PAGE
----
Our “unbreakable” flash USB memory from Corsair, Flash Voyager, simply broke, as you can see on the pictures below. How? We hit it by accident with our chair while it was plugged to our desktop. It happened to us, so it can happen to you. In this tutorial we are going to show you how we were able to recover the data stored inside this broken USB flash memory.

So, this USB flash memory is not so robust as it looks like and as Corsair claims. Even tough it is water and shock resistant, we found out that this “shock resistance” is only regarding free falls. If you push it hard enough while it is connected to your PC, it will break, as it happened to us.

Broken Corsair Flash VoyagerFigure 1: Our Corsair Flash Voyager memory is broken!

Broken Corsair Flash VoyagerFigure 2: Our broken USB memory.

So, what to do? Of course we had important data stored inside this memory that we didn’t have backup (Murphy’s Law, of course), so we are more worried about recovering the data than calling Corsair to check if their warranty covers this (by the way, Corsair’s warranty doesn’t cover this, since it is a physical damage).

Since it was the USB plug that broke, we decided to open the drive and solder a regular USB cable to it. We used a pair of scissors to cut off its rubber cover.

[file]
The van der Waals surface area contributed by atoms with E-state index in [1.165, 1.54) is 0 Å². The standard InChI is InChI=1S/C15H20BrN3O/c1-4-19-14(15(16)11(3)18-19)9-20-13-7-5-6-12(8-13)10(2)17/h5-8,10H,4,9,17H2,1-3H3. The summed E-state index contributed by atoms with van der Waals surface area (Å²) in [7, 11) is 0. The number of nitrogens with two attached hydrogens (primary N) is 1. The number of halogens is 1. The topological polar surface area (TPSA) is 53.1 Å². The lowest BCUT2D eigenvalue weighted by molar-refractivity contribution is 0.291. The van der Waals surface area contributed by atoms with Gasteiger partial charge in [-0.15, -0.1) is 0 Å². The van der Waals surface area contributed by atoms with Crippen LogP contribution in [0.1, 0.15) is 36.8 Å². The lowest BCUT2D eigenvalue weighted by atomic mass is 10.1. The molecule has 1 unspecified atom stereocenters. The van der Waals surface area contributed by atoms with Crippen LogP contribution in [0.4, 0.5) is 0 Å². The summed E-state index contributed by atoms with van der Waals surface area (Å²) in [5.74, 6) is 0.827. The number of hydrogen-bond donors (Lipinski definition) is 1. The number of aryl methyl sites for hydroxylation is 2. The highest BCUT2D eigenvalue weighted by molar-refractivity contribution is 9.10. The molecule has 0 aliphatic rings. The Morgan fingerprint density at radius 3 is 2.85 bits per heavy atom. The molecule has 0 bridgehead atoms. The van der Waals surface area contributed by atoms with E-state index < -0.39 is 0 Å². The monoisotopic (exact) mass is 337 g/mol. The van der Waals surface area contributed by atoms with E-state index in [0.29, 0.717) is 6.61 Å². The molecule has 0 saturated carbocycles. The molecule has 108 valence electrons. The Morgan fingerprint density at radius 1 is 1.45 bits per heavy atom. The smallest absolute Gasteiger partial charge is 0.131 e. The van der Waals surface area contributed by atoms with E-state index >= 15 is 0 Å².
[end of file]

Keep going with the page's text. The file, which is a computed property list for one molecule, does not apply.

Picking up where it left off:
Broken Corsair Flash VoyagerFigure 3: Our broken USB flash memory without its rubber cover.

Opening it we could understand why it broke. We put the connector back on its original position and we think that there is a huge gap between the printed circuit board (PCB) and the connector (see red arrow in Figure 4), which allows the connector to bend and break. Maybe by removing this gap or by fastening the PCB to the two sides of the connector could solve this issue.

Broken Corsair Flash VoyagerFigure 4: Why it broke.

Let’s now see how we recovered our data.

Gabriel Torres is a Brazilian best-selling ICT expert, with 24 books published. He started his online career in 1996, when he launched Clube do Hardware, which is one of the oldest and largest websites about technology in Brazil. He created Hardware Secrets in 1999 to expand his knowledge outside his home country.